1 a: to examine goods or services with intent to buy b: to hunt through a market in search of the best buy
2: the 5th circle of Hell in Dante's Inferno
OK, let's start today with the confession that I've never actually read Dante's Inferno, but I am fairly certain shopping doesn't play a key role. This is only because Dante never went shopping with K.
Yesterday, K and I stopped at a neighborhood store whose windows are packed with cute home items. I wanted to find gifts for A's and K's ballet teachers. Naturally, because I detest shopping, I had left this until the day of the banquet, so I had to find something.
A and her classmates had been very specific about what gift they wanted to give their teacher. They wanted a picture frame that they could sign their names on. I brought two class pictures with me so that I could pick the frame that looked the best with the picture in it. The easiest thing would have been to find a frame with a mat inside so they could sign the mat. Alas, this was not available in the cute little shop's offerings and I was unwilling to drive 15-20 minutes to a more traditional retail setting where I could be certain of finding what I wanted. (Besides, I like hand-made, unique gifts.) While I am looking for a picture frame and trying out the two pics in the frames, K is going bonkers over the craziest of things.
The store had a lamp made with old fashioned Barbie dolls hanging from its rims - it was as horrid as it sounds - and K immediately wanted it. The lamp was out of her reach, but there was a packet of the Barbies at her level. I wanted to just blurt out to her that the entire thing was creepy (pre-fab, unrealistic female bodies hanging from a lamp??!), but didn't want to offend the shopkeeper. So I tried to divert her attention while simultaneously keeping her from touching everything in sight.
SIDEBAR: If my brother-in-law read this blog, he would probably laugh at the fact that I have to keep K from touching everything. The first time he and I ever shopped together (over a decade ago), he asked me why I kept touching everything as I walked past the clothing. "If I don't like the way it feels, I don't like it," I explained very reasonably. Little did I know my daughter(s) would inherit this tactile trait of wanting (needing?) to touch everything in sight.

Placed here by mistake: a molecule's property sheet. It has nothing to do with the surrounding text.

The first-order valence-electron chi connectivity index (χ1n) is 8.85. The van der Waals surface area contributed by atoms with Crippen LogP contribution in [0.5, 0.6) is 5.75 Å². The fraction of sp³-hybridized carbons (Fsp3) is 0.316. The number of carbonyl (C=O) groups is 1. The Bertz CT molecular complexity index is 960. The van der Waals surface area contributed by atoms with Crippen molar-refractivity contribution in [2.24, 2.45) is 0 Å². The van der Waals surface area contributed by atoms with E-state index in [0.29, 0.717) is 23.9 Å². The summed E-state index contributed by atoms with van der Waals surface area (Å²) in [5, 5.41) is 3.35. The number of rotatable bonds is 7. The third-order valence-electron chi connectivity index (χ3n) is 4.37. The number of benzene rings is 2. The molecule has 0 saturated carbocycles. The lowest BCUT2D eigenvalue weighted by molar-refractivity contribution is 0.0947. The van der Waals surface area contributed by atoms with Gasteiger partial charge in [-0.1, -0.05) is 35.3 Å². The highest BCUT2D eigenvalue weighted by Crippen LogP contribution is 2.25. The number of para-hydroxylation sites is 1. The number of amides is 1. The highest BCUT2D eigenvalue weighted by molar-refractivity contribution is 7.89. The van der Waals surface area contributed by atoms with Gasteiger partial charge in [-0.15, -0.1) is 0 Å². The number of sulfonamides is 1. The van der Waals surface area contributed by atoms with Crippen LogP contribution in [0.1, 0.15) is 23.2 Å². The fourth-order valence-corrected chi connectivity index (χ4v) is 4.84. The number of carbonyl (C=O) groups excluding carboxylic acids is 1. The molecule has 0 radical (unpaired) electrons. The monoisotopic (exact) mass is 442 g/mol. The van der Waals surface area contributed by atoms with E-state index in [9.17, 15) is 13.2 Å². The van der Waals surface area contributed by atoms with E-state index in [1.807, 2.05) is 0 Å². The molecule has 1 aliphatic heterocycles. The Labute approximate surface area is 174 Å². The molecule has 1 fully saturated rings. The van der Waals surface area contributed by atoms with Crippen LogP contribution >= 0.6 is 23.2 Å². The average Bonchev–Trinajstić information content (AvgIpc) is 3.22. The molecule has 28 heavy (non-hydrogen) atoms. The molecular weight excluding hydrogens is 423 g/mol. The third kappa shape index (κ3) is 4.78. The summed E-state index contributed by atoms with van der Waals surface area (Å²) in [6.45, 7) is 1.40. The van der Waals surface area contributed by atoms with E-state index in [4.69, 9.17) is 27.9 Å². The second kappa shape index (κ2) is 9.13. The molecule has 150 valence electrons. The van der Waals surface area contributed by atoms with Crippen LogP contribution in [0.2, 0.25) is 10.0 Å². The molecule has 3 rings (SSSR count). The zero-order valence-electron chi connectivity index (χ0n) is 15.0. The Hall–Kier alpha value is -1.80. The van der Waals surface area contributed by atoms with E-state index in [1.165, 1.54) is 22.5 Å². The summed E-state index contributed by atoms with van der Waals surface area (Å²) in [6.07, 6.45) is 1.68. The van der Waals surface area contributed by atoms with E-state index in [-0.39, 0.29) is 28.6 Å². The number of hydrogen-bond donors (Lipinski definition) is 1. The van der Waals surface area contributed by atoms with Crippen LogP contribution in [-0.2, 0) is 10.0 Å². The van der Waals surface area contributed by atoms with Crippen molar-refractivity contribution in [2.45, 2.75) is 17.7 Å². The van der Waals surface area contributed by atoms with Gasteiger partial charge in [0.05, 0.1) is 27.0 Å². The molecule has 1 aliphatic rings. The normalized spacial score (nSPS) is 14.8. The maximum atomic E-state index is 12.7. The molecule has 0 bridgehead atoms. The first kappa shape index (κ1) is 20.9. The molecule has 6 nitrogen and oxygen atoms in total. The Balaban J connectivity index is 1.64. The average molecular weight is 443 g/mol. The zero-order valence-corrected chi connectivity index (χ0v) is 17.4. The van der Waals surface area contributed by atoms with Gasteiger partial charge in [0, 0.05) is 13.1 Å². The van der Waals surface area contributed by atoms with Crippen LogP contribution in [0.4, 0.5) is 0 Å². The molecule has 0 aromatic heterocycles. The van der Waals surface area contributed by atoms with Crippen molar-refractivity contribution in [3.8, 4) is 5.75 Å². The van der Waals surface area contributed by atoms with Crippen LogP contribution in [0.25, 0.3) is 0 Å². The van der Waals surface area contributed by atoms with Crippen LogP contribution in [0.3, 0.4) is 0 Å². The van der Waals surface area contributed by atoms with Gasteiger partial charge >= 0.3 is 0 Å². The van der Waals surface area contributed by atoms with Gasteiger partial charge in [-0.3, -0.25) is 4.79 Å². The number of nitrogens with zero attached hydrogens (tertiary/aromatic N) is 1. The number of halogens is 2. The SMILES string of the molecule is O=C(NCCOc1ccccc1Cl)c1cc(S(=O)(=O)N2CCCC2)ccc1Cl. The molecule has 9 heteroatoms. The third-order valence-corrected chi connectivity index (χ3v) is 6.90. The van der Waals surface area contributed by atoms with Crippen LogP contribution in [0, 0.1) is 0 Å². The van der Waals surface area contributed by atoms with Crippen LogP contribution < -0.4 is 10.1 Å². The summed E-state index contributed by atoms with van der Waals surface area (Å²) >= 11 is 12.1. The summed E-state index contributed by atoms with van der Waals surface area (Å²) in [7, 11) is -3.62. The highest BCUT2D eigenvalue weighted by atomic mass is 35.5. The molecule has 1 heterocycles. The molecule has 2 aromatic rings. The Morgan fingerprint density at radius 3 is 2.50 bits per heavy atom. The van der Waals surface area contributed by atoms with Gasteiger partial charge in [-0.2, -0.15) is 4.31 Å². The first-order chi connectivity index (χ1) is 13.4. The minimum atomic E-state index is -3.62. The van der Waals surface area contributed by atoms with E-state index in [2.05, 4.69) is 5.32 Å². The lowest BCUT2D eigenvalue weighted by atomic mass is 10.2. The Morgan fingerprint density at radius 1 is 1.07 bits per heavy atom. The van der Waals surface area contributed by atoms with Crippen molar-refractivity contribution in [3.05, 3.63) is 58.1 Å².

I finally find a picture frame while K ogles the packaged Barbies. As I go over to her, I see necklaces hanging nearby and distract K by having her pick out one for Miss B, her teacher. She chooses a lovely one.
We're all set. Except for the card. This should be fairly painless, right? Wrong.
K likes to look at the cards. She does not lack for an opinion on which card to buy. Unfortunately, she can't read and doesn't understand why it would be inappropriate to give her ballet teacher a "I'm so sorry for your loss card" to celebrate the end of a year of ballet since said card has a lovely flower arrangement on the cover. I finally talk her into the card I want by pointing out the beautiful star on the front and minimizing the fact that the words actually say what I want them to say.
We're almost done and I can nearly feel the relaxation that will be mine once we pay and leave the store. Almost. The shopkeeper (who has been on a phone call the entire time I've been in the store) offers to wrap my gifts. I allow him since this is one less thing to do when I get home, but it does mean more standing around. While we are waiting, K spies a jar of jelly beans. Now, one of the many things I did wrong on top of bringing K into this store is that we were shopping right at lunch time. But who knows how long those jelly beans had been there? Who knows if they were even edible? I couldn't ask the clerk who was still on the phone AND wrapping my gifts - two tasks seemed like more than enough.
So I distract, cajole, and order my daughter around for a few more minutes. Once we're finally in the car, I reward us both. K gets a happy meal and I get an iced coffee.
No more shopping, please.